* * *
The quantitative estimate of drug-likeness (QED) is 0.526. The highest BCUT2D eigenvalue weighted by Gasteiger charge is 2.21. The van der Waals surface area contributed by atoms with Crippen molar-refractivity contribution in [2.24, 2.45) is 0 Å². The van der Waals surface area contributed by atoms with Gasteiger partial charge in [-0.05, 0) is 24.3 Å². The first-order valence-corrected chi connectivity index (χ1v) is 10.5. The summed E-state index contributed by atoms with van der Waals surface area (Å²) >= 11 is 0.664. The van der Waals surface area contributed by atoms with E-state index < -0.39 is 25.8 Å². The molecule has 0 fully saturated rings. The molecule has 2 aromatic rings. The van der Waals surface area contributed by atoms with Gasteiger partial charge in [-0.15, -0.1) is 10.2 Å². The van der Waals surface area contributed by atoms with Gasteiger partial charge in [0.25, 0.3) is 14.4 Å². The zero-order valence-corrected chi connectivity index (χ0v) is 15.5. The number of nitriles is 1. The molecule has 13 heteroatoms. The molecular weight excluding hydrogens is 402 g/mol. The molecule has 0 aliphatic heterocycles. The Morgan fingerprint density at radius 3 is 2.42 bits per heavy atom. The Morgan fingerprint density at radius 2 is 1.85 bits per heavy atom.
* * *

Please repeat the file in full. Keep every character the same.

The quantitative estimate of drug-likeness (QED) is 0.526. The highest BCUT2D eigenvalue weighted by Gasteiger charge is 2.21. The van der Waals surface area contributed by atoms with Crippen molar-refractivity contribution in [2.24, 2.45) is 0 Å². The van der Waals surface area contributed by atoms with Gasteiger partial charge in [-0.05, 0) is 24.3 Å². The first-order valence-corrected chi connectivity index (χ1v) is 10.5. The summed E-state index contributed by atoms with van der Waals surface area (Å²) >= 11 is 0.664. The van der Waals surface area contributed by atoms with E-state index < -0.39 is 25.8 Å². The molecule has 0 fully saturated rings. The molecule has 2 aromatic rings. The van der Waals surface area contributed by atoms with Gasteiger partial charge in [-0.15, -0.1) is 10.2 Å². The van der Waals surface area contributed by atoms with Gasteiger partial charge in [0.25, 0.3) is 14.4 Å². The zero-order valence-corrected chi connectivity index (χ0v) is 15.5. The number of nitriles is 1. The molecule has 13 heteroatoms. The molecular weight excluding hydrogens is 402 g/mol. The molecule has 0 aliphatic heterocycles. The Morgan fingerprint density at radius 3 is 2.42 bits per heavy atom. The Morgan fingerprint density at radius 2 is 1.85 bits per heavy atom.